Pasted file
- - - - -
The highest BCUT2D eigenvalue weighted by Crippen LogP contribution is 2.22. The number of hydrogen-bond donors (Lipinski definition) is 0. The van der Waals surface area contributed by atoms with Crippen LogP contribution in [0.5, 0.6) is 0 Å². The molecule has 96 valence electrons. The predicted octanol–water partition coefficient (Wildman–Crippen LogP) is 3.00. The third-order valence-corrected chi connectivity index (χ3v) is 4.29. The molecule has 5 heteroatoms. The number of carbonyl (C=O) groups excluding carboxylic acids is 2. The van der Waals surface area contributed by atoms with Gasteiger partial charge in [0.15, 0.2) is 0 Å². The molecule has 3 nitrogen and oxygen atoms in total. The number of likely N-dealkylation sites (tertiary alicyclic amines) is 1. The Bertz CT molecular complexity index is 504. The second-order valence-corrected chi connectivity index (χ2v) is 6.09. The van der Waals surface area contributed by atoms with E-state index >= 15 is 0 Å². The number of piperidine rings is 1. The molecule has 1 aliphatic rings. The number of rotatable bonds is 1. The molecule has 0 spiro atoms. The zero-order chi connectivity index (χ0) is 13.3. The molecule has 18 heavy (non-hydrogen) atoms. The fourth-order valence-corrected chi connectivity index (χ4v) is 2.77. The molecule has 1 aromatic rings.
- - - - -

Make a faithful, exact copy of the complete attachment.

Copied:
The highest BCUT2D eigenvalue weighted by Crippen LogP contribution is 2.22. The number of hydrogen-bond donors (Lipinski definition) is 0. The van der Waals surface area contributed by atoms with Crippen LogP contribution in [0.5, 0.6) is 0 Å². The molecule has 96 valence electrons. The predicted octanol–water partition coefficient (Wildman–Crippen LogP) is 3.00. The third-order valence-corrected chi connectivity index (χ3v) is 4.29. The molecule has 5 heteroatoms. The number of carbonyl (C=O) groups excluding carboxylic acids is 2. The van der Waals surface area contributed by atoms with Gasteiger partial charge in [0.15, 0.2) is 0 Å². The molecule has 3 nitrogen and oxygen atoms in total. The number of likely N-dealkylation sites (tertiary alicyclic amines) is 1. The Bertz CT molecular complexity index is 504. The second-order valence-corrected chi connectivity index (χ2v) is 6.09. The van der Waals surface area contributed by atoms with E-state index >= 15 is 0 Å². The number of piperidine rings is 1. The molecule has 1 aliphatic rings. The number of rotatable bonds is 1. The molecule has 0 spiro atoms. The zero-order chi connectivity index (χ0) is 13.3. The molecule has 18 heavy (non-hydrogen) atoms. The fourth-order valence-corrected chi connectivity index (χ4v) is 2.77. The molecule has 1 aromatic rings.